There are several elements to a school graduation outfit in addition to the traditional matching robes and mortar-board hats. Some students are distinguished by a tassel, rope, or medal that represents a specific quality or achievement. More noticeable however, are those donned in banner-like fabrics, either a stoleor a slash, worn over their gowns.
Although the terms are often used interchangeably, there are differences between stoles and sashes, who wears which, and why. The sash is worn over one shoulder, draping across and down the wearer’s torso over to their hip on the other side.
A familiar accessory of the pageant world, they often display a string of text across the length of fabric, such as the student’s graduating class year or a meaningful motto, or even novelty or gag text. Unless they’re an official part of the school’s graduation uniform, sashes are typically only worn during the more festive post-commencement events.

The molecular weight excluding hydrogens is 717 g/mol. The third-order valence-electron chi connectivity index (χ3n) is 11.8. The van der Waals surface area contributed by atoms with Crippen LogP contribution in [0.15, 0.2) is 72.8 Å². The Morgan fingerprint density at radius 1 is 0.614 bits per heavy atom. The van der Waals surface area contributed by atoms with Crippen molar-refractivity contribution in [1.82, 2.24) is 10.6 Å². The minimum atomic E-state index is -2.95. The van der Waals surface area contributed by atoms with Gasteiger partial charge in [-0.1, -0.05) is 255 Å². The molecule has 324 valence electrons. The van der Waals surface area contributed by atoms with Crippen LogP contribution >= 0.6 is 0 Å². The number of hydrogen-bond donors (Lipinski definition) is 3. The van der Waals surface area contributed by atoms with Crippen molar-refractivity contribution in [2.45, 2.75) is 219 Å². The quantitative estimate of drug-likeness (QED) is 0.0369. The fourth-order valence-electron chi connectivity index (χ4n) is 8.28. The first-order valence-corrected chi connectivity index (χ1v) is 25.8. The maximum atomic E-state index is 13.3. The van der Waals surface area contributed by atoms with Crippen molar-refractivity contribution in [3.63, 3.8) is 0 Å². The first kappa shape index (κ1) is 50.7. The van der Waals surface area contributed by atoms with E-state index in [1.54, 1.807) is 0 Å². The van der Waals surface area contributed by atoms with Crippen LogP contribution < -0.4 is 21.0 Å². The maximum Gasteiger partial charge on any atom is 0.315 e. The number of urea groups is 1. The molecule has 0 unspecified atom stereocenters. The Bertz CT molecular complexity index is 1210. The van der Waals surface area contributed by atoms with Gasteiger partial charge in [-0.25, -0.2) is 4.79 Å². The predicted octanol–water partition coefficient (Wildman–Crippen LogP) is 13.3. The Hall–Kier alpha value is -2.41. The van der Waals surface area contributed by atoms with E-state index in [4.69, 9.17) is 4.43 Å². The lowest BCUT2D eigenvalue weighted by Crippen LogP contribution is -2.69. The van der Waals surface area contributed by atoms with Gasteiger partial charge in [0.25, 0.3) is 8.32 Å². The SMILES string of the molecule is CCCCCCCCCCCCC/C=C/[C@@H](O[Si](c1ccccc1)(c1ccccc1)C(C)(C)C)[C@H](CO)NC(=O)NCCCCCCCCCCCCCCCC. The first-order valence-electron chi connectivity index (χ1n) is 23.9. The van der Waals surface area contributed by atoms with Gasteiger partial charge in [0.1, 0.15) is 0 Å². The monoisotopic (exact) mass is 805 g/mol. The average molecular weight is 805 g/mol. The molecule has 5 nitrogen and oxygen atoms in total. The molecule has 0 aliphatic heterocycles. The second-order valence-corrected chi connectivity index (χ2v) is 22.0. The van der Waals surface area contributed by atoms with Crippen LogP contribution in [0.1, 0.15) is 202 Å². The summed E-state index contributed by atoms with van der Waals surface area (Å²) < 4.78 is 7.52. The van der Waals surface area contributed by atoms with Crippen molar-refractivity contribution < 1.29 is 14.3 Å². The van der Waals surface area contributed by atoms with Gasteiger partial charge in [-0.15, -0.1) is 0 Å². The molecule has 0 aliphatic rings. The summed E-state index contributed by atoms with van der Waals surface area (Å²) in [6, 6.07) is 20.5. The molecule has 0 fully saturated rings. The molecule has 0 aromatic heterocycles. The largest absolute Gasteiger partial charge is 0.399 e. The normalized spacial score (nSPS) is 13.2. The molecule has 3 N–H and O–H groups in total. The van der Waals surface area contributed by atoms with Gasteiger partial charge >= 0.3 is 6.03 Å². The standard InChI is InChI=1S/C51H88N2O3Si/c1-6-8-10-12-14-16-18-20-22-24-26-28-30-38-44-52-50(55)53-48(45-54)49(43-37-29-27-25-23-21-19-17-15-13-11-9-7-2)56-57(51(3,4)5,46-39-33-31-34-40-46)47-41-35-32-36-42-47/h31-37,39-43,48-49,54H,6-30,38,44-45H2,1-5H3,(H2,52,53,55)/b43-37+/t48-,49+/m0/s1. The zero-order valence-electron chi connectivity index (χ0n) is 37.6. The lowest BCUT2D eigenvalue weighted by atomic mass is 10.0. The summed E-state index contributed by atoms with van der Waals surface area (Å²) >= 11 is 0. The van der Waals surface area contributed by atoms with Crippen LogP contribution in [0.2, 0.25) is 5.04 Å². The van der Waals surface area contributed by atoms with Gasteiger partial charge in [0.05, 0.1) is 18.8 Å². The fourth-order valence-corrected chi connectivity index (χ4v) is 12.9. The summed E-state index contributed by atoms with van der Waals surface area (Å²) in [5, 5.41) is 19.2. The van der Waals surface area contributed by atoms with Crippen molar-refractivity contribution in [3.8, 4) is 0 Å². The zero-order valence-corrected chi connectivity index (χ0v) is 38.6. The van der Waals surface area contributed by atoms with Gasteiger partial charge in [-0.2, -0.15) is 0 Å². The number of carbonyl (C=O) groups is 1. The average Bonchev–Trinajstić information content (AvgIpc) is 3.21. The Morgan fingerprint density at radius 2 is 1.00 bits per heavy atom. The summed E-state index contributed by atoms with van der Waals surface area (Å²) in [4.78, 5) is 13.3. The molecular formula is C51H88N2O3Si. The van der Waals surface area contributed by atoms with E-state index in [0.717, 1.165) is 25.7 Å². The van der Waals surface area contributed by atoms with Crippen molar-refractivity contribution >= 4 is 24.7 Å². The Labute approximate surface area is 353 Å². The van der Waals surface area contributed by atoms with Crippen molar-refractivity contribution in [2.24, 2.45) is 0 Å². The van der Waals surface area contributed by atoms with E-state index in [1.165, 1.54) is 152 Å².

In contrast, graduation stoles are considered official academic attire and are worn during commencement ceremonies. Stoles are draped over the neck with both banner ends falling symmetrically down either the front or back of the gown, depending on the style of the stole.
A graduation stole always represents something specific for the student, such as an academic achievement or pursuing a particular field of study. They are also worn to distinguish commencement speakers, valedictorians, and members of Greek society. Ghanaian Kente Stoles represent solidarity and the unique struggles of students of African descent.